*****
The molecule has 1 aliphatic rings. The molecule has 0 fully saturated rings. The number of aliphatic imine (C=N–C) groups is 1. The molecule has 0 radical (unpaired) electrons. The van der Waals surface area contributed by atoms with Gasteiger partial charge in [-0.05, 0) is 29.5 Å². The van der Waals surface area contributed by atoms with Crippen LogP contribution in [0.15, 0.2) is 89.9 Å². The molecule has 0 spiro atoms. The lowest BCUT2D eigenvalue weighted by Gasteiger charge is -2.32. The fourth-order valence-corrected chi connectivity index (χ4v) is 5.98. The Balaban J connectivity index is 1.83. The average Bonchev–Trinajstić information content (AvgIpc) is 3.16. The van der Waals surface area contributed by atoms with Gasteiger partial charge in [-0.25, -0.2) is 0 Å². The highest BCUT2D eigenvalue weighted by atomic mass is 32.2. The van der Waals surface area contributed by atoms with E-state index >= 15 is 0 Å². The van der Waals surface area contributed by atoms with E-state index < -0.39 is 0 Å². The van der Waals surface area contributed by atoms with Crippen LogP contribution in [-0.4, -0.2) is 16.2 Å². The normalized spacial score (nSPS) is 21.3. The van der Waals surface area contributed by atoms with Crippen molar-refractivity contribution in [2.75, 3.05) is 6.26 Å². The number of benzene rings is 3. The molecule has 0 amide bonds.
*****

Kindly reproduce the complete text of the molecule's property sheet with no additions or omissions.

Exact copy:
The molecule has 1 aliphatic rings. The molecule has 0 fully saturated rings. The number of aliphatic imine (C=N–C) groups is 1. The molecule has 0 radical (unpaired) electrons. The van der Waals surface area contributed by atoms with Gasteiger partial charge in [-0.05, 0) is 29.5 Å². The van der Waals surface area contributed by atoms with Crippen LogP contribution in [0.15, 0.2) is 89.9 Å². The molecule has 0 spiro atoms. The lowest BCUT2D eigenvalue weighted by Gasteiger charge is -2.32. The fourth-order valence-corrected chi connectivity index (χ4v) is 5.98. The Balaban J connectivity index is 1.83. The average Bonchev–Trinajstić information content (AvgIpc) is 3.16. The van der Waals surface area contributed by atoms with Gasteiger partial charge in [-0.25, -0.2) is 0 Å². The highest BCUT2D eigenvalue weighted by atomic mass is 32.2. The van der Waals surface area contributed by atoms with E-state index >= 15 is 0 Å². The van der Waals surface area contributed by atoms with E-state index < -0.39 is 0 Å². The van der Waals surface area contributed by atoms with Crippen LogP contribution in [-0.4, -0.2) is 16.2 Å². The normalized spacial score (nSPS) is 21.3. The van der Waals surface area contributed by atoms with Crippen molar-refractivity contribution in [2.75, 3.05) is 6.26 Å². The number of benzene rings is 3. The molecule has 0 amide bonds.